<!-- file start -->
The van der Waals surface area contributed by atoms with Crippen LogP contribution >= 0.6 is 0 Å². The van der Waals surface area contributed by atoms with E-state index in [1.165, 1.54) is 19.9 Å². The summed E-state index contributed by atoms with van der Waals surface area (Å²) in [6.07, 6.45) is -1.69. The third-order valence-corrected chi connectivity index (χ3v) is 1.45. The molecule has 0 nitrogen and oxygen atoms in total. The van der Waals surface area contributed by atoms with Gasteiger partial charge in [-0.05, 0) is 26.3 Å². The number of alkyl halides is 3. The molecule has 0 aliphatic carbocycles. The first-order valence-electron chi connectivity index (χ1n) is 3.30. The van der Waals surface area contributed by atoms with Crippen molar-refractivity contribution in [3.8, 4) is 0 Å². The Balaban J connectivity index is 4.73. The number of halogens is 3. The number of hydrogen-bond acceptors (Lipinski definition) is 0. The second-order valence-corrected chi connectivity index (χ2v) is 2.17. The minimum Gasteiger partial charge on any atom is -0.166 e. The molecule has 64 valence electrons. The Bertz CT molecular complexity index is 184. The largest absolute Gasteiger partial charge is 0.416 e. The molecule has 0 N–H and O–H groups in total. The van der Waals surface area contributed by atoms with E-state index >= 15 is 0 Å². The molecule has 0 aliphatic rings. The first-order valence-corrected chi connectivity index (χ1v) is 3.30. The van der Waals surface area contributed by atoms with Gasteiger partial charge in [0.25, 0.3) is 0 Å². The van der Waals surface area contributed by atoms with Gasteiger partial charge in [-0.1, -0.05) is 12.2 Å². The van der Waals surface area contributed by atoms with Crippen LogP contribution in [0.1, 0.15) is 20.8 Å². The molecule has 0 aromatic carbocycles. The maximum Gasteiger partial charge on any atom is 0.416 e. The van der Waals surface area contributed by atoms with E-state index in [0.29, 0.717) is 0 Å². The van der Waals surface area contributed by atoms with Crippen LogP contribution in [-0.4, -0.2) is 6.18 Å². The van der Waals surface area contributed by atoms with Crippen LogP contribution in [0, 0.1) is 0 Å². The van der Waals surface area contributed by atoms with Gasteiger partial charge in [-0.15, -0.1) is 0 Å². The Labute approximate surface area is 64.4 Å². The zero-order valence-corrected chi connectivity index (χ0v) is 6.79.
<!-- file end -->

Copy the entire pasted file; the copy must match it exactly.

The van der Waals surface area contributed by atoms with Crippen LogP contribution >= 0.6 is 0 Å². The van der Waals surface area contributed by atoms with E-state index in [1.165, 1.54) is 19.9 Å². The summed E-state index contributed by atoms with van der Waals surface area (Å²) in [6.07, 6.45) is -1.69. The third-order valence-corrected chi connectivity index (χ3v) is 1.45. The molecule has 0 nitrogen and oxygen atoms in total. The van der Waals surface area contributed by atoms with Gasteiger partial charge in [-0.05, 0) is 26.3 Å². The number of alkyl halides is 3. The molecule has 0 aliphatic carbocycles. The first-order valence-electron chi connectivity index (χ1n) is 3.30. The van der Waals surface area contributed by atoms with Crippen molar-refractivity contribution in [3.8, 4) is 0 Å². The Balaban J connectivity index is 4.73. The number of halogens is 3. The number of hydrogen-bond acceptors (Lipinski definition) is 0. The second-order valence-corrected chi connectivity index (χ2v) is 2.17. The minimum Gasteiger partial charge on any atom is -0.166 e. The molecule has 64 valence electrons. The Bertz CT molecular complexity index is 184. The largest absolute Gasteiger partial charge is 0.416 e. The molecule has 0 N–H and O–H groups in total. The van der Waals surface area contributed by atoms with E-state index >= 15 is 0 Å². The molecule has 0 aliphatic rings. The first-order valence-corrected chi connectivity index (χ1v) is 3.30. The van der Waals surface area contributed by atoms with Gasteiger partial charge in [0.25, 0.3) is 0 Å². The van der Waals surface area contributed by atoms with Gasteiger partial charge in [-0.1, -0.05) is 12.2 Å². The van der Waals surface area contributed by atoms with Crippen LogP contribution in [0.1, 0.15) is 20.8 Å². The molecule has 0 aromatic carbocycles. The maximum Gasteiger partial charge on any atom is 0.416 e. The van der Waals surface area contributed by atoms with E-state index in [0.29, 0.717) is 0 Å². The van der Waals surface area contributed by atoms with Crippen LogP contribution in [-0.4, -0.2) is 6.18 Å². The van der Waals surface area contributed by atoms with Crippen LogP contribution in [0, 0.1) is 0 Å². The van der Waals surface area contributed by atoms with Gasteiger partial charge in [-0.15, -0.1) is 0 Å². The Labute approximate surface area is 64.4 Å². The zero-order valence-corrected chi connectivity index (χ0v) is 6.79.